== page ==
Sort of understandable, and not just because Hollywood’s business depends upon knowing how to please Americans emotionally. In the Trump era, every dimwitted politically active celebrity secretly (or not so secretly) believes that they too could parlay their fame into high office with some money, a little luck, and tons of earned media. If the guy from “The Apprentice” can figure out how to get elected president, the guy who plays him on “Saturday Night Live” can in theory figure it out too.
But even beyond individual celebs’ ambitions, I think there’s a suspicion among the political class post-Trump that in an age of ubiquitous media, with voters newly open to flashy yet unconventional candidates in lieu of career politicians, media industries that don’t normally deal directly with electoral politics might have a useful perspective on how to win. If you want to beat a glib, image-obsessed TV star, who better to consult than glib, image-obsessed TV people?
Best of luck to them landing a big name like Robert De Niro to grunt gutturally into a mic about how much he hates Trump. It can’t not work.
“One of the first things we were at least talking about in the beginning meetings was how to improve upon the message as to what does the Democratic Party stand for, what does that represent,” said Andrew Marcus, who owns the television and film company Apiary Entertainment. “When the Republican Party or [President Donald] Trump is able to say ‘Make America great again’ and nobody that I know can tell you what the DNC or any of the leading candidates’ slogans [are], I think that’s a marketing problem.”
Alex Gregory, a writer and producer, said he has lobbied Democrats in their meetings to tie in vitro fertilization to abortion rights debates, while generally encouraging Democrats to adopt “more emotional content” in their messaging.
“It really is focused on … what do we stand for? In some ways, how did we lose?” Gregory said. “It is a moment of soul searching right now, in that we lost to an insane person … and that was more appealing than what we had to offer.”
The journey of a thousand miles begins with this first step: Run someone other than Hillary Clinton. Once they’ve got that straightened out, they’re on their way. As for scrambling abortion debates by introducing IVF into the discussion, that does … not feel like an election game-changer to me, but follow your instincts, I guess. If the goal is to make Democrats more mainstream on that issue, maybe try a rethink on the current party orthodoxy that abortion should be available on demand up until the moment of crowning.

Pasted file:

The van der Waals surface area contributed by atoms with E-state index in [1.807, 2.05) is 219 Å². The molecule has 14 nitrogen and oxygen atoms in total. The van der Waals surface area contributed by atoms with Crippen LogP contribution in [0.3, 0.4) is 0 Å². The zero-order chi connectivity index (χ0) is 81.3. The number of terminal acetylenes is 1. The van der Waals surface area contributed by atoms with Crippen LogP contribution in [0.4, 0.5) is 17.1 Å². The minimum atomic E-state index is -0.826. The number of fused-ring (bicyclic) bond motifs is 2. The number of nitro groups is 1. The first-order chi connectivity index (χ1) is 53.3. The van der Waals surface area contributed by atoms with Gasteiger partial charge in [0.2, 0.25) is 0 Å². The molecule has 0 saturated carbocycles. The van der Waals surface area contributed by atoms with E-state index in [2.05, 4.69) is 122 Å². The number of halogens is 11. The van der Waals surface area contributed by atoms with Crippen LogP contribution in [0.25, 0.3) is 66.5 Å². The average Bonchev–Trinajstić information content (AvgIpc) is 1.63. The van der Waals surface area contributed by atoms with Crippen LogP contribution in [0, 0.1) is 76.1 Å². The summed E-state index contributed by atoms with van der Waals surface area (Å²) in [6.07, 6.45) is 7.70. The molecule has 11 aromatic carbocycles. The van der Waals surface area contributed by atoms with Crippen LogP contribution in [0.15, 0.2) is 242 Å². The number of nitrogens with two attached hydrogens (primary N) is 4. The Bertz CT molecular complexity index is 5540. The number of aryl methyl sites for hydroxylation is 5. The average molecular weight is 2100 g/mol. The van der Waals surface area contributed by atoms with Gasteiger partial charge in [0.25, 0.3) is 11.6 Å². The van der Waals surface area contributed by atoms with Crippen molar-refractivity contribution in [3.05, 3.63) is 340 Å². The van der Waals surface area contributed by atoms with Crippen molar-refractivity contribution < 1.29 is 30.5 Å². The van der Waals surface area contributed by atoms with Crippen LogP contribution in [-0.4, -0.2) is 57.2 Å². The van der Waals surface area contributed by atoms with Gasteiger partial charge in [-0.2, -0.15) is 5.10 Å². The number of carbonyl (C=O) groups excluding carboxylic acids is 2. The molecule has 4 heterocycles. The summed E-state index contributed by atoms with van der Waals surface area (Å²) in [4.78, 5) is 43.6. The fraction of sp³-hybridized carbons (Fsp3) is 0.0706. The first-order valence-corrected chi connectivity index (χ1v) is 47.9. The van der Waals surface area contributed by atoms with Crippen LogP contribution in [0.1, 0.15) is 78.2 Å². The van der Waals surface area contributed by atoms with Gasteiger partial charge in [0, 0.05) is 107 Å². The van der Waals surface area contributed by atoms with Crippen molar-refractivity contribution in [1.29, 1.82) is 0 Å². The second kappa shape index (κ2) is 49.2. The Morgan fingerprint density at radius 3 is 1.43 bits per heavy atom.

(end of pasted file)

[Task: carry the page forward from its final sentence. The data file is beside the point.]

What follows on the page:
The reason I said up top that consulting Hollywood is only “sort of understandable” is because the current Democratic leadership already shares the same identity-heavy political sensibilities as the entertainment industry. Reaching out to them essentially affirms that the party believes its policies and even its message are fine; all it needs is a little tweak with the ad copy. What they should be focused on are the white working-class voters who drifted from Obama to Trump in 2016 after showing some interest in Bernie Sanders in the primaries. They were the difference in the election, and most of them care more about kitchen-table issues than whatever this month’s progressive hobbyhorse might be. Who’s more likely to have something meaningful to say to, or about, them? A roomful of “Veep” writers or a bunch of middle managers from Bernie 2016?
Also, messaging is overrated. The messenger matters at least as much as the message. Both Mike Huckabee and Rick Santorum ran variations of Trump’s working-class pitch in previous Republican primaries and didn’t get far. Berniemania might have seemed less lovably utopian and more dangerously radical coming from a younger, angrier Democrat. Obama beat the Clinton machine not because his policy platform was dramatically different from Hillary’s — just the opposite — but because he was light years more charismatic and personified a sharp change in direction from the Bush years. You want to beat Trump? Find a stellar, compelling candidate first and worry about the message second. Having a dynamic figurehead can atone for a lot (a lot) of messaging deficiencies.
But maybe the secret is even simpler than that. Modern American politics is driven by negative partisanship; convincing voters that the other candidate is garbage is your best bet for victory. It may well explain how Trump, a phenomenally unpopular candidate himself, was able to squeak by in key Rust Belt states. Populism, “drain the swamp,” celebrity — yeah, yeah, all well and good, but in the end maybe it wasn’t much more complicated than that swing voters loathed and distrusted Hillary Clinton more. If that’s true then positive messaging, even of the kitchen-table variety, will only get you so far. Especially when you’re up against an incumbent president, whose reelection bids invariably turn into referendums on their first term. Every time I see some big-name Dem like Obama or Pelosi encouraging liberal pols to ignore Russiagate and Trump scandals and focus on bread-and-butter like health care, I think it’s good sense and then a little voice reminds me that it contradicts the laws of negative partisanship. Want to beat Trump? Then convince the country that Trump is garbage. Whoever the Democratic nominee is, in all likelihood he or she will be perceived as “Not Trump” by Election Day anyway. Might as well embrace it.
Here’s De Niro apologizing to Canada on Trump’s behalf. Negative partisanship! Although negative partisanship that privileges the feelings of foreigners over those of Americans is not the smartest kind.